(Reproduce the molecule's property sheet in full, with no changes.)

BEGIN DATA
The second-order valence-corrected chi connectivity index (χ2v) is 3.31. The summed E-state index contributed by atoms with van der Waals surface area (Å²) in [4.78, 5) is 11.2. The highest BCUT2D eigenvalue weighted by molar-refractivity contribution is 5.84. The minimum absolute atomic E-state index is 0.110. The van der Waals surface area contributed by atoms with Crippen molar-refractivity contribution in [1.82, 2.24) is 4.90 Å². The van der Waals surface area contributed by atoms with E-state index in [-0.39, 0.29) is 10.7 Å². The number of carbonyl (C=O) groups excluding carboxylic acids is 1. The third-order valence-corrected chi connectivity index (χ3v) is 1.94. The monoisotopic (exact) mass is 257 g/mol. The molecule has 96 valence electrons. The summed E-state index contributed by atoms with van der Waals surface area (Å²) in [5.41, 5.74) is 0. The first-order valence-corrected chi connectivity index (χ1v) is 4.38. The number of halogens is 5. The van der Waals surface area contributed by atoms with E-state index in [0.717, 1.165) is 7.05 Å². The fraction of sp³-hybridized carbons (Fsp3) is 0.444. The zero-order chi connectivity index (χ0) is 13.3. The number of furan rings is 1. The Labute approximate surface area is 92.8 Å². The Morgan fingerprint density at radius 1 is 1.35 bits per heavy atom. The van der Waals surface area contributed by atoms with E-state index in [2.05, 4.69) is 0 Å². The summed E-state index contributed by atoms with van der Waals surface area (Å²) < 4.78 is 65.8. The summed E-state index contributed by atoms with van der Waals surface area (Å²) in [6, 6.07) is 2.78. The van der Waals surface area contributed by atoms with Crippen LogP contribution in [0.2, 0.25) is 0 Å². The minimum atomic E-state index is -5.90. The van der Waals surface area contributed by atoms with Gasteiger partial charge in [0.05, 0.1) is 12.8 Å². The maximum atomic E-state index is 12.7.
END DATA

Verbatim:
The second-order valence-corrected chi connectivity index (χ2v) is 3.31. The summed E-state index contributed by atoms with van der Waals surface area (Å²) in [4.78, 5) is 11.2. The highest BCUT2D eigenvalue weighted by molar-refractivity contribution is 5.84. The minimum absolute atomic E-state index is 0.110. The van der Waals surface area contributed by atoms with Crippen molar-refractivity contribution in [1.82, 2.24) is 4.90 Å². The van der Waals surface area contributed by atoms with E-state index in [-0.39, 0.29) is 10.7 Å². The number of carbonyl (C=O) groups excluding carboxylic acids is 1. The third-order valence-corrected chi connectivity index (χ3v) is 1.94. The monoisotopic (exact) mass is 257 g/mol. The molecule has 96 valence electrons. The summed E-state index contributed by atoms with van der Waals surface area (Å²) in [5.41, 5.74) is 0. The first-order valence-corrected chi connectivity index (χ1v) is 4.38. The number of halogens is 5. The van der Waals surface area contributed by atoms with E-state index in [0.717, 1.165) is 7.05 Å². The fraction of sp³-hybridized carbons (Fsp3) is 0.444. The zero-order chi connectivity index (χ0) is 13.3. The number of furan rings is 1. The Labute approximate surface area is 92.8 Å². The Morgan fingerprint density at radius 1 is 1.35 bits per heavy atom. The van der Waals surface area contributed by atoms with E-state index in [2.05, 4.69) is 0 Å². The summed E-state index contributed by atoms with van der Waals surface area (Å²) < 4.78 is 65.8. The summed E-state index contributed by atoms with van der Waals surface area (Å²) in [6, 6.07) is 2.78. The van der Waals surface area contributed by atoms with Crippen LogP contribution in [0.2, 0.25) is 0 Å². The minimum atomic E-state index is -5.90. The van der Waals surface area contributed by atoms with Gasteiger partial charge in [0.05, 0.1) is 12.8 Å². The maximum atomic E-state index is 12.7.